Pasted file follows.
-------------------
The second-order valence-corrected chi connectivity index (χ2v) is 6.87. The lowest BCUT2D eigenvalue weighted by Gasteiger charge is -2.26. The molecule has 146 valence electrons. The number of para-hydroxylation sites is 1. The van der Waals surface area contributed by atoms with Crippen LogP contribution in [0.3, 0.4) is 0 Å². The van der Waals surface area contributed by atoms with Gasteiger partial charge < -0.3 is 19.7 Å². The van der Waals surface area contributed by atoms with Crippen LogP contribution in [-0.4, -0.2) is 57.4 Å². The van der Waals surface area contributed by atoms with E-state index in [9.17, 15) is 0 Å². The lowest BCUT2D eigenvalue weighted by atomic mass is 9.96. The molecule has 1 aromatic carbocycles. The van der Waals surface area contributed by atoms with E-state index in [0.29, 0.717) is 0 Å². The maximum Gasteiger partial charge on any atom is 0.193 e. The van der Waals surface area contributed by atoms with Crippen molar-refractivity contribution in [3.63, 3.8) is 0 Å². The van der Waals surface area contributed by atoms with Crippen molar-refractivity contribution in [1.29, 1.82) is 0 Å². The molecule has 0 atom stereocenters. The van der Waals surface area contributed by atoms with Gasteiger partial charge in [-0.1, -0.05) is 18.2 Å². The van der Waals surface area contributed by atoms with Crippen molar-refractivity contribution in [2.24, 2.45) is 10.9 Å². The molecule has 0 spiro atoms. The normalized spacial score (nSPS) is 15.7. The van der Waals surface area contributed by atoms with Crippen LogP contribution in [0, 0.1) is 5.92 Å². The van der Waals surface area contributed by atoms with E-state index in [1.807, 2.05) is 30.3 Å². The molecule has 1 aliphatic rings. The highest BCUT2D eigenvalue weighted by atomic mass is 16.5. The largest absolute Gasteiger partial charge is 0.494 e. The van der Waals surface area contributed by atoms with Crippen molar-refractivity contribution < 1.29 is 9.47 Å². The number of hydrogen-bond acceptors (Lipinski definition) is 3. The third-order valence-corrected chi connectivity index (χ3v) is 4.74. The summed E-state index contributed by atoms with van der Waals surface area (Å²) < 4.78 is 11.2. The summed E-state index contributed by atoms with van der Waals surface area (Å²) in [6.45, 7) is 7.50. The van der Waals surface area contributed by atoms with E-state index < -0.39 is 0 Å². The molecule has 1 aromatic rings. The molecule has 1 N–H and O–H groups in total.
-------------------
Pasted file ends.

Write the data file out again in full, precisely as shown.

The second-order valence-corrected chi connectivity index (χ2v) is 6.87. The lowest BCUT2D eigenvalue weighted by Gasteiger charge is -2.26. The molecule has 146 valence electrons. The number of para-hydroxylation sites is 1. The van der Waals surface area contributed by atoms with Crippen LogP contribution in [0.3, 0.4) is 0 Å². The van der Waals surface area contributed by atoms with Gasteiger partial charge < -0.3 is 19.7 Å². The van der Waals surface area contributed by atoms with Crippen LogP contribution in [-0.4, -0.2) is 57.4 Å². The van der Waals surface area contributed by atoms with E-state index in [9.17, 15) is 0 Å². The lowest BCUT2D eigenvalue weighted by atomic mass is 9.96. The molecule has 1 aromatic carbocycles. The van der Waals surface area contributed by atoms with E-state index in [0.29, 0.717) is 0 Å². The maximum Gasteiger partial charge on any atom is 0.193 e. The van der Waals surface area contributed by atoms with Crippen molar-refractivity contribution in [3.63, 3.8) is 0 Å². The van der Waals surface area contributed by atoms with Crippen molar-refractivity contribution in [1.29, 1.82) is 0 Å². The molecule has 0 atom stereocenters. The van der Waals surface area contributed by atoms with Gasteiger partial charge in [-0.1, -0.05) is 18.2 Å². The van der Waals surface area contributed by atoms with Crippen molar-refractivity contribution in [2.24, 2.45) is 10.9 Å². The molecule has 0 spiro atoms. The normalized spacial score (nSPS) is 15.7. The van der Waals surface area contributed by atoms with Crippen LogP contribution in [0, 0.1) is 5.92 Å². The van der Waals surface area contributed by atoms with E-state index in [1.807, 2.05) is 30.3 Å². The molecule has 1 aliphatic rings. The highest BCUT2D eigenvalue weighted by atomic mass is 16.5. The largest absolute Gasteiger partial charge is 0.494 e. The van der Waals surface area contributed by atoms with Crippen molar-refractivity contribution < 1.29 is 9.47 Å². The number of hydrogen-bond acceptors (Lipinski definition) is 3. The third-order valence-corrected chi connectivity index (χ3v) is 4.74. The summed E-state index contributed by atoms with van der Waals surface area (Å²) < 4.78 is 11.2. The summed E-state index contributed by atoms with van der Waals surface area (Å²) in [6.45, 7) is 7.50. The van der Waals surface area contributed by atoms with E-state index < -0.39 is 0 Å². The molecule has 1 aromatic rings. The molecule has 1 N–H and O–H groups in total.